What Should You Have Learned From This Example?

Take a moment to remember the three pillars of cognitive dissonance: behavior, information, and belief. In the beginning stages of the relationship, Jack demeanor showed Sarah the behavior and gave her the information needed to manipulate her into developing a belief that she was in a happy, healthy, and secure relationship.

When the relationship stopped being happy and became physically abusive, Jack’s demeanor changed the behavior Sarah saw and the information she was given, leaving her with only the belief that she was still in a happy, healthy, and secure relationship.

Acknowledging that the man that she thought was “perfect” for her was actually a manipulative abuser would cause a tremendous amount of psychological tension so instead she changed one or more of the elements to make the downfall of the relationship her fault instead of Jack’s fault.

We created a very thorough guide through cognitive dissonance and how victims of abuse end up justifying, rationalizing, and normalizing abuse in our article How Long Do Trauma Bonds Last that we highly recommend that you read through.

What Should You Take Away From This Article?

A trauma bonded relationship is so dangerous. If you are unsure whether or not you are in a trauma bonded relationship, we recommend that you familiarize your self with our article What Are the Signs of a Trauma Bonded Relationship?

If you still have a lot of feelings for the abuser in your life, our article Can You Love Someone That You’re Trauma Bonded To should help you a lot. If you want to know what breaking a trauma bond is like, our articles Why Are Trauma Bonds So Hard to Break, What does Breaking a Trauma Bond Feel Like, and Why Do Trauma Bonds Feel Like an Addiction are must reads!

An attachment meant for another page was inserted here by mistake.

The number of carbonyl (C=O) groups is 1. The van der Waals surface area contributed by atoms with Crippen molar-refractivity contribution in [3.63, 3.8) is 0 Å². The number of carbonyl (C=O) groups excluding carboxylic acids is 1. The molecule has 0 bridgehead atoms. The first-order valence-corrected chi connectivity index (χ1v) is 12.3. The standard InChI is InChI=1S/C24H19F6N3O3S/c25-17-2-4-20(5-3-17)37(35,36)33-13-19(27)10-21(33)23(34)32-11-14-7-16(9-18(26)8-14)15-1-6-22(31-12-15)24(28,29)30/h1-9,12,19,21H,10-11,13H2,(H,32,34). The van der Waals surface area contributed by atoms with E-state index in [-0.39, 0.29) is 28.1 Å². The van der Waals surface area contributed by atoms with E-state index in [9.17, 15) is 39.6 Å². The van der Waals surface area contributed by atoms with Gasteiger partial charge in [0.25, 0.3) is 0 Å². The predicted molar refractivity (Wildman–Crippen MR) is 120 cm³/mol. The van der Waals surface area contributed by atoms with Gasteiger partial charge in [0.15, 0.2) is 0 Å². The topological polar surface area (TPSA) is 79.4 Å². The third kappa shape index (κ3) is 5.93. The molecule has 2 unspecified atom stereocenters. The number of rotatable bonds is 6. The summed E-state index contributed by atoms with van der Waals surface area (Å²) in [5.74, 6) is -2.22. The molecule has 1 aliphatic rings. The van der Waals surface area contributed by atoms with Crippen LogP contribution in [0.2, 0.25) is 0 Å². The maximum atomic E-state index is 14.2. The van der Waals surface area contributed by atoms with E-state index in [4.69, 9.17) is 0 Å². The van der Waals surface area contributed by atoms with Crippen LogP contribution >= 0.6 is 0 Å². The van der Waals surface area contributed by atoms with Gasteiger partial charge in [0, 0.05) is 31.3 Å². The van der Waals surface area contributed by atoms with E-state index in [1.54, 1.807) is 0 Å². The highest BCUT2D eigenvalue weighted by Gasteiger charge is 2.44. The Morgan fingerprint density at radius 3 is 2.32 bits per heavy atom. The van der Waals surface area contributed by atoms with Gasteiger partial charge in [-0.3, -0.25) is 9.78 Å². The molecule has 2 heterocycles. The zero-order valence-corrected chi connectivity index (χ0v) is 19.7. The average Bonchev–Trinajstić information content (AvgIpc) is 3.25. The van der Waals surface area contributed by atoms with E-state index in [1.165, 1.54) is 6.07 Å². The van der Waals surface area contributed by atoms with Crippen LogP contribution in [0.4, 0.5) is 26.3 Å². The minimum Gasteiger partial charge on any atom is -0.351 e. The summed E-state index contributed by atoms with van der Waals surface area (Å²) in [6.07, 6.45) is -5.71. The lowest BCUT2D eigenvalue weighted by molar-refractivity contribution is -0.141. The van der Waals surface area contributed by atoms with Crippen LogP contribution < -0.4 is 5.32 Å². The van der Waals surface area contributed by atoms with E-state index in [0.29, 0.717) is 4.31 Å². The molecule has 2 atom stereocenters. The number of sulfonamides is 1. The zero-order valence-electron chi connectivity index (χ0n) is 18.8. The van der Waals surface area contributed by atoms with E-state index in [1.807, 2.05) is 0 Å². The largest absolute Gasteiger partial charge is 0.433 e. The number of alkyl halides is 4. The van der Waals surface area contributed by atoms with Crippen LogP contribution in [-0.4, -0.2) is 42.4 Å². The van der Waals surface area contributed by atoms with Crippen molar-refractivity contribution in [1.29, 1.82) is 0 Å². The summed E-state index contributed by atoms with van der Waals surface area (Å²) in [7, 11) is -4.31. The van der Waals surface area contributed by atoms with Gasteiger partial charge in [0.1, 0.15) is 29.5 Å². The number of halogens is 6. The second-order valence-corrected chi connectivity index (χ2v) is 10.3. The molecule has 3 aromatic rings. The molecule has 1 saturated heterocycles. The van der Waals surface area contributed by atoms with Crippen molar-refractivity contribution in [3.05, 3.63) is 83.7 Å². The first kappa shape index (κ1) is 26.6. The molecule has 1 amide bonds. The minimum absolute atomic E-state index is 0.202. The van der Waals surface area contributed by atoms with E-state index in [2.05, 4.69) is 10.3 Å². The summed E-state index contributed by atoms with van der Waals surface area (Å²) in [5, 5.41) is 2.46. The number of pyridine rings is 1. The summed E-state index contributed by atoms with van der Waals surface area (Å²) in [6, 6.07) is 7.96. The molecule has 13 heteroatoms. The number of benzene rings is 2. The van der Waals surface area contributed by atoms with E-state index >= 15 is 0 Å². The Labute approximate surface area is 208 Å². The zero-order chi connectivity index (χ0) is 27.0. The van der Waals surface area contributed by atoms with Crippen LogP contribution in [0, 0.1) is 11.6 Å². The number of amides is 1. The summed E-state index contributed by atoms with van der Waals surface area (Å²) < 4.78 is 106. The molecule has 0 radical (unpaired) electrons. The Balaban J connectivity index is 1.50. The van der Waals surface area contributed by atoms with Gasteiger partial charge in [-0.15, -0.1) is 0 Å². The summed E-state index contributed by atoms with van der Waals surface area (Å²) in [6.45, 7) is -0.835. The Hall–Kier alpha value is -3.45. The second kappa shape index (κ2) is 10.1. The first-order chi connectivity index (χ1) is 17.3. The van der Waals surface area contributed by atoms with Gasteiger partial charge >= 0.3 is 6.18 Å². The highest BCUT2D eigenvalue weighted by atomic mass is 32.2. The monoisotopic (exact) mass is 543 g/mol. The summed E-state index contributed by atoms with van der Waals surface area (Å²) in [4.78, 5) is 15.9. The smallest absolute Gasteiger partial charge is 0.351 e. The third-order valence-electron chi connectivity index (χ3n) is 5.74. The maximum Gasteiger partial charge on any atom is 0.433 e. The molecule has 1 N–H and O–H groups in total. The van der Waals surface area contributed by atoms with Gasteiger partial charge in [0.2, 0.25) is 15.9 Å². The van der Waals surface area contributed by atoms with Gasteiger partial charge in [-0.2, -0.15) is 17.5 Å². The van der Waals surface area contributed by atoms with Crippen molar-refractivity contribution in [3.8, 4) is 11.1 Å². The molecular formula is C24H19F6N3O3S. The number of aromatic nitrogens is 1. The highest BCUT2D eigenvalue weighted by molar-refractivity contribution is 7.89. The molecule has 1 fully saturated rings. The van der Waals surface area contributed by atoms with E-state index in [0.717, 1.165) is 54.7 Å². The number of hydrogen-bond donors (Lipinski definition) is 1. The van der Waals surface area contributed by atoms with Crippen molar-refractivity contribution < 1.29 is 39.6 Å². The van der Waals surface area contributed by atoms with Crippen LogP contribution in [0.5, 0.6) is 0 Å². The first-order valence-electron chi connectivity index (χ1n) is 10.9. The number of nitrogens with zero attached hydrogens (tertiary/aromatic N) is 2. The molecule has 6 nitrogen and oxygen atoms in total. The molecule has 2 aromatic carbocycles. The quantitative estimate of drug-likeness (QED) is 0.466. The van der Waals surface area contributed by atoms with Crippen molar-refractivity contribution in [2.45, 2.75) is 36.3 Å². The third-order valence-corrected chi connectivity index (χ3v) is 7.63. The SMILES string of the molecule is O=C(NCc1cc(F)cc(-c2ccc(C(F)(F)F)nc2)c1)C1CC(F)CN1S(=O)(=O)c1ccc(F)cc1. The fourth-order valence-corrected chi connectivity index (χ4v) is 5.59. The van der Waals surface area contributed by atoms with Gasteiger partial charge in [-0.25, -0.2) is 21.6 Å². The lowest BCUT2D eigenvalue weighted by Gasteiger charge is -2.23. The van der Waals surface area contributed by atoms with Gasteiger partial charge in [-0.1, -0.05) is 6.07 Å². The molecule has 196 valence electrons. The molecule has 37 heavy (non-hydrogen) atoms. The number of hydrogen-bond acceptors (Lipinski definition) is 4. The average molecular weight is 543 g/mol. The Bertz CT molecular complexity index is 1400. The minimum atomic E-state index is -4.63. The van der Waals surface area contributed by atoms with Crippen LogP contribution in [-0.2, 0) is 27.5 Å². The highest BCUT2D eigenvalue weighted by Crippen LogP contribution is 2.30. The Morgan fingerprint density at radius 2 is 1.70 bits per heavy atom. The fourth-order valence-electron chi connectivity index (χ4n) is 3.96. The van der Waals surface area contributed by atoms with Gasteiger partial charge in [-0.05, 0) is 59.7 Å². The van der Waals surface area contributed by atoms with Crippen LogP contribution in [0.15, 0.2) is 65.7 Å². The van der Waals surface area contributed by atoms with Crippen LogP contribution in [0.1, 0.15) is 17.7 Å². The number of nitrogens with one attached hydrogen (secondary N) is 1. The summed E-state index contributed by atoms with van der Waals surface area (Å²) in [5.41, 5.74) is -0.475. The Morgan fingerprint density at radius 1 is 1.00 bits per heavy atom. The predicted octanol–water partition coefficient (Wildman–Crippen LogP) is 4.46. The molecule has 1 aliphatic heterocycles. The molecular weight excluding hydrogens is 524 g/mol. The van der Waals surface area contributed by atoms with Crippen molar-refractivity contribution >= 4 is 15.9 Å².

With all of that being said, the one thing that we want you to walk away from this article with is a clear understanding that abuse is never your fault but it is your responsibility to pull yourself out of the darkness that your abuser is trapping you in.

It is going to be hard and hopefully you’ll be able to find amazing people who can help you on your healing journey, but you are going to have to do the heavy lifting which begins with educating yourself on the complexity of abuse so that you can dismantle the manipulative structure it creates.

About the Author

Hey, I’m Elijah.

I experienced narcissistic abuse for three years. 

I create these articles to help you understand and validate your experiences.

Thank you for reading, and remember, healing is possible even when it feels impossible.

About This Article

We used Artificial Intelligence (AI) to create parts of this article to enhance its accuracy and readability. It underwent a strict human editorial process before being published. See additional information.


Dutton, Donald G., and Susan Painter. “Emotional attachments in abusive relationships: A test of traumatic bonding theory.” Violence and victims 8.2 (1993): 105-120.